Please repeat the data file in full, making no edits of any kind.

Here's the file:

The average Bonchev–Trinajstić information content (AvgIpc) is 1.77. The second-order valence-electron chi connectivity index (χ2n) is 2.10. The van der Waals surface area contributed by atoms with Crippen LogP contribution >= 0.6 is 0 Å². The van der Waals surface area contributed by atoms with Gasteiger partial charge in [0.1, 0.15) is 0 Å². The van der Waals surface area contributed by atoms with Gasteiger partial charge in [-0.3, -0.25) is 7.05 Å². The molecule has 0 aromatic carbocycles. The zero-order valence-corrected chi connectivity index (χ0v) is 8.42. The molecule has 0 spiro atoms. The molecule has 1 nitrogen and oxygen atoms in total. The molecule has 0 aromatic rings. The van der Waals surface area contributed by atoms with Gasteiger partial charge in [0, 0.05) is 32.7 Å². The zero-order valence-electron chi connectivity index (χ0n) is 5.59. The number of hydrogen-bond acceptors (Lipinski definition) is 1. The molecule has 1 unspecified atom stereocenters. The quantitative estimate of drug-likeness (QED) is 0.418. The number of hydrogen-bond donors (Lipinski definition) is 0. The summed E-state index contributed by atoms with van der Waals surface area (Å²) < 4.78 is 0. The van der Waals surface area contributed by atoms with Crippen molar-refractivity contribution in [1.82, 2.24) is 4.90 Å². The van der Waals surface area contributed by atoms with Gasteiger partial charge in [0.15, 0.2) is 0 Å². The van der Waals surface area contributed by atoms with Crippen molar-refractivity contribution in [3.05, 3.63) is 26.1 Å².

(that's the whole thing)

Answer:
The average Bonchev–Trinajstić information content (AvgIpc) is 1.77. The second-order valence-electron chi connectivity index (χ2n) is 2.10. The van der Waals surface area contributed by atoms with Crippen LogP contribution >= 0.6 is 0 Å². The van der Waals surface area contributed by atoms with Gasteiger partial charge in [0.1, 0.15) is 0 Å². The van der Waals surface area contributed by atoms with Gasteiger partial charge in [-0.3, -0.25) is 7.05 Å². The molecule has 0 aromatic carbocycles. The zero-order valence-corrected chi connectivity index (χ0v) is 8.42. The molecule has 0 spiro atoms. The molecule has 1 nitrogen and oxygen atoms in total. The molecule has 0 aromatic rings. The van der Waals surface area contributed by atoms with Gasteiger partial charge in [0, 0.05) is 32.7 Å². The zero-order valence-electron chi connectivity index (χ0n) is 5.59. The number of hydrogen-bond acceptors (Lipinski definition) is 1. The molecule has 1 unspecified atom stereocenters. The quantitative estimate of drug-likeness (QED) is 0.418. The number of hydrogen-bond donors (Lipinski definition) is 0. The summed E-state index contributed by atoms with van der Waals surface area (Å²) < 4.78 is 0. The van der Waals surface area contributed by atoms with Crippen molar-refractivity contribution in [1.82, 2.24) is 4.90 Å². The van der Waals surface area contributed by atoms with Gasteiger partial charge in [0.15, 0.2) is 0 Å². The van der Waals surface area contributed by atoms with Crippen molar-refractivity contribution in [3.05, 3.63) is 26.1 Å².